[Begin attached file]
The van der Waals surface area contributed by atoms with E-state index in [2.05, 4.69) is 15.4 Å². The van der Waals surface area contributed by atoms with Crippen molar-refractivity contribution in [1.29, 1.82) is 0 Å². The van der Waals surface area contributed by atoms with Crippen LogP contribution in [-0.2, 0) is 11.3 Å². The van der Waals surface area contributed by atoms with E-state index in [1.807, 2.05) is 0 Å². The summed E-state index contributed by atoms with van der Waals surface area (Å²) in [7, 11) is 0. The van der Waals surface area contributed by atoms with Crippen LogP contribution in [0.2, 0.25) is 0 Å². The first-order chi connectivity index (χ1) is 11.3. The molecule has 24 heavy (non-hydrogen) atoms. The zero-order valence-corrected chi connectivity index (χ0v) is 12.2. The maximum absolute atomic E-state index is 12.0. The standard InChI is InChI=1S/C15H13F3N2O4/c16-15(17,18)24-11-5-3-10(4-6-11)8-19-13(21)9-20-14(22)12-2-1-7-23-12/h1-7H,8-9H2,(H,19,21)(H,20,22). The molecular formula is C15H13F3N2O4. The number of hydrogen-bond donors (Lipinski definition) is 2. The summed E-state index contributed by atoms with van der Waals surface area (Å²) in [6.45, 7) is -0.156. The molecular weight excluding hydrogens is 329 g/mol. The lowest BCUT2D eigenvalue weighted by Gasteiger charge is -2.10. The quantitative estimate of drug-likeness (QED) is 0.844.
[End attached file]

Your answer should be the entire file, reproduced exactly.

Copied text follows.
The van der Waals surface area contributed by atoms with E-state index in [2.05, 4.69) is 15.4 Å². The van der Waals surface area contributed by atoms with Crippen molar-refractivity contribution in [1.29, 1.82) is 0 Å². The van der Waals surface area contributed by atoms with Crippen LogP contribution in [-0.2, 0) is 11.3 Å². The van der Waals surface area contributed by atoms with E-state index in [1.807, 2.05) is 0 Å². The summed E-state index contributed by atoms with van der Waals surface area (Å²) in [7, 11) is 0. The van der Waals surface area contributed by atoms with Crippen LogP contribution in [0.2, 0.25) is 0 Å². The first-order chi connectivity index (χ1) is 11.3. The molecule has 24 heavy (non-hydrogen) atoms. The zero-order valence-corrected chi connectivity index (χ0v) is 12.2. The maximum absolute atomic E-state index is 12.0. The standard InChI is InChI=1S/C15H13F3N2O4/c16-15(17,18)24-11-5-3-10(4-6-11)8-19-13(21)9-20-14(22)12-2-1-7-23-12/h1-7H,8-9H2,(H,19,21)(H,20,22). The molecular formula is C15H13F3N2O4. The number of hydrogen-bond donors (Lipinski definition) is 2. The summed E-state index contributed by atoms with van der Waals surface area (Å²) in [6.45, 7) is -0.156. The molecular weight excluding hydrogens is 329 g/mol. The lowest BCUT2D eigenvalue weighted by Gasteiger charge is -2.10. The quantitative estimate of drug-likeness (QED) is 0.844.